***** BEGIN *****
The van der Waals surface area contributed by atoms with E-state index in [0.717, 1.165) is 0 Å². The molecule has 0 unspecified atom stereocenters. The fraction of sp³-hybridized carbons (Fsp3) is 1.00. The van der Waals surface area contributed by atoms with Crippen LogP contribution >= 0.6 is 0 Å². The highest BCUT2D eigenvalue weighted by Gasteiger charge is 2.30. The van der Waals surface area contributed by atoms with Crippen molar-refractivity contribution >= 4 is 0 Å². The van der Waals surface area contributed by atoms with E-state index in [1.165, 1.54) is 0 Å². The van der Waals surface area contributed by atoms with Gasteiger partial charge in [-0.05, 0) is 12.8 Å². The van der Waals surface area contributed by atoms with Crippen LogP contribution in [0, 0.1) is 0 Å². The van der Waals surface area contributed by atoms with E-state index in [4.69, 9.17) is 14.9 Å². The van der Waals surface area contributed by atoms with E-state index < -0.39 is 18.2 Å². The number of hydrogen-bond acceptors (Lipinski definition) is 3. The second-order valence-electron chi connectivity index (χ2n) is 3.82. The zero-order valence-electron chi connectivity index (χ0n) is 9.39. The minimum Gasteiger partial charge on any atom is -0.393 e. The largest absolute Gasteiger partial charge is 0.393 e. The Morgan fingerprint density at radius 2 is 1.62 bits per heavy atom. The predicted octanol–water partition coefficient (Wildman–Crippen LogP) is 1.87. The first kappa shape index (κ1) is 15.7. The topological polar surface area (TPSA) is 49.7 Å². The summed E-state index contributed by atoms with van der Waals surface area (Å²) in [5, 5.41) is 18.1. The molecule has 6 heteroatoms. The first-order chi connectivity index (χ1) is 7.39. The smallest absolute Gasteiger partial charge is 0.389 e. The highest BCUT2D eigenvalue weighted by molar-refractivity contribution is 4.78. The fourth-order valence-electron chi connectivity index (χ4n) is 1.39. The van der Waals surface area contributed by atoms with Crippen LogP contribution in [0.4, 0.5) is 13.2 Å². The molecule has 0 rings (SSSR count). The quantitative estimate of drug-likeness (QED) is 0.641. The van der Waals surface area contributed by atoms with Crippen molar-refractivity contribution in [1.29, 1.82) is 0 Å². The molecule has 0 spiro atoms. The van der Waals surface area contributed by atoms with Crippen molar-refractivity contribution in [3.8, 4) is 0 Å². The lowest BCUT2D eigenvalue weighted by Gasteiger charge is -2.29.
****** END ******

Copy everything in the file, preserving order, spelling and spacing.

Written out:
The van der Waals surface area contributed by atoms with E-state index in [0.717, 1.165) is 0 Å². The molecule has 0 unspecified atom stereocenters. The fraction of sp³-hybridized carbons (Fsp3) is 1.00. The van der Waals surface area contributed by atoms with Crippen LogP contribution >= 0.6 is 0 Å². The highest BCUT2D eigenvalue weighted by Gasteiger charge is 2.30. The van der Waals surface area contributed by atoms with Crippen molar-refractivity contribution >= 4 is 0 Å². The van der Waals surface area contributed by atoms with E-state index in [1.165, 1.54) is 0 Å². The van der Waals surface area contributed by atoms with Gasteiger partial charge in [-0.05, 0) is 12.8 Å². The van der Waals surface area contributed by atoms with Crippen LogP contribution in [0, 0.1) is 0 Å². The van der Waals surface area contributed by atoms with E-state index in [4.69, 9.17) is 14.9 Å². The van der Waals surface area contributed by atoms with E-state index < -0.39 is 18.2 Å². The number of hydrogen-bond acceptors (Lipinski definition) is 3. The second-order valence-electron chi connectivity index (χ2n) is 3.82. The zero-order valence-electron chi connectivity index (χ0n) is 9.39. The minimum Gasteiger partial charge on any atom is -0.393 e. The largest absolute Gasteiger partial charge is 0.393 e. The Morgan fingerprint density at radius 2 is 1.62 bits per heavy atom. The predicted octanol–water partition coefficient (Wildman–Crippen LogP) is 1.87. The first kappa shape index (κ1) is 15.7. The topological polar surface area (TPSA) is 49.7 Å². The summed E-state index contributed by atoms with van der Waals surface area (Å²) in [5, 5.41) is 18.1. The molecule has 6 heteroatoms. The first-order chi connectivity index (χ1) is 7.39. The smallest absolute Gasteiger partial charge is 0.389 e. The highest BCUT2D eigenvalue weighted by molar-refractivity contribution is 4.78. The fourth-order valence-electron chi connectivity index (χ4n) is 1.39. The van der Waals surface area contributed by atoms with Crippen LogP contribution in [0.4, 0.5) is 13.2 Å². The molecule has 0 rings (SSSR count). The quantitative estimate of drug-likeness (QED) is 0.641. The van der Waals surface area contributed by atoms with Crippen molar-refractivity contribution in [1.29, 1.82) is 0 Å². The molecule has 0 spiro atoms. The van der Waals surface area contributed by atoms with Crippen molar-refractivity contribution in [3.8, 4) is 0 Å². The lowest BCUT2D eigenvalue weighted by Gasteiger charge is -2.29.